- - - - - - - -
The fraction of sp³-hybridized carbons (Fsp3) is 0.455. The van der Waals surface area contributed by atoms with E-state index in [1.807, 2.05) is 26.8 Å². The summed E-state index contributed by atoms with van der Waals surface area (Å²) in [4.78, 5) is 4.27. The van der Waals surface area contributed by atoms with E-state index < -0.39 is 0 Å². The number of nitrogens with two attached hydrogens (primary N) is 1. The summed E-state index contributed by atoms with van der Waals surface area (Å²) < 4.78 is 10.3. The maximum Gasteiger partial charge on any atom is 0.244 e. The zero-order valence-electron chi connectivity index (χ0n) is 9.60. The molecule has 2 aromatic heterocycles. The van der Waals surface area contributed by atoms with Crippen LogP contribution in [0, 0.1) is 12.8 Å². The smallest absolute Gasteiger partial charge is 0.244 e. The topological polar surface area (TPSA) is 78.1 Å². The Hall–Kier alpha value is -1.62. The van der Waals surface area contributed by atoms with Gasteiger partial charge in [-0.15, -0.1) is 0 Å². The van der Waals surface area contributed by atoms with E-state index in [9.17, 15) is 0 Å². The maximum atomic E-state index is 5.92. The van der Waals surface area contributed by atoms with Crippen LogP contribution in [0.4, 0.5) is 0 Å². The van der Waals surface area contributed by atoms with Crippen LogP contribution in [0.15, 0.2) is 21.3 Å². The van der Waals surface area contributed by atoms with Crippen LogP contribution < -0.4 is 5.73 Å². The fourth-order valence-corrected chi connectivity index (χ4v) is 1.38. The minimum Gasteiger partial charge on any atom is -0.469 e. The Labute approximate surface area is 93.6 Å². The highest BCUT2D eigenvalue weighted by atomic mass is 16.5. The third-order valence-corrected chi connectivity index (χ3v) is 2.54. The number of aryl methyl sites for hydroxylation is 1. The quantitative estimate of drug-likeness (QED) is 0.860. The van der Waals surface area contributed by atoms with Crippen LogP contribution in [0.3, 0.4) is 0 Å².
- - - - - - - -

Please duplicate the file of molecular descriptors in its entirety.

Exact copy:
The fraction of sp³-hybridized carbons (Fsp3) is 0.455. The van der Waals surface area contributed by atoms with E-state index in [1.807, 2.05) is 26.8 Å². The summed E-state index contributed by atoms with van der Waals surface area (Å²) in [4.78, 5) is 4.27. The van der Waals surface area contributed by atoms with E-state index < -0.39 is 0 Å². The number of nitrogens with two attached hydrogens (primary N) is 1. The summed E-state index contributed by atoms with van der Waals surface area (Å²) < 4.78 is 10.3. The maximum Gasteiger partial charge on any atom is 0.244 e. The zero-order valence-electron chi connectivity index (χ0n) is 9.60. The molecule has 2 aromatic heterocycles. The van der Waals surface area contributed by atoms with Crippen LogP contribution in [0, 0.1) is 12.8 Å². The smallest absolute Gasteiger partial charge is 0.244 e. The topological polar surface area (TPSA) is 78.1 Å². The Hall–Kier alpha value is -1.62. The van der Waals surface area contributed by atoms with Gasteiger partial charge in [-0.15, -0.1) is 0 Å². The van der Waals surface area contributed by atoms with E-state index in [9.17, 15) is 0 Å². The maximum atomic E-state index is 5.92. The van der Waals surface area contributed by atoms with Crippen LogP contribution in [0.4, 0.5) is 0 Å². The van der Waals surface area contributed by atoms with Crippen LogP contribution in [0.15, 0.2) is 21.3 Å². The van der Waals surface area contributed by atoms with Crippen LogP contribution < -0.4 is 5.73 Å². The fourth-order valence-corrected chi connectivity index (χ4v) is 1.38. The minimum Gasteiger partial charge on any atom is -0.469 e. The Labute approximate surface area is 93.6 Å². The highest BCUT2D eigenvalue weighted by atomic mass is 16.5. The third-order valence-corrected chi connectivity index (χ3v) is 2.54. The number of aryl methyl sites for hydroxylation is 1. The quantitative estimate of drug-likeness (QED) is 0.860. The van der Waals surface area contributed by atoms with Crippen LogP contribution in [0.3, 0.4) is 0 Å².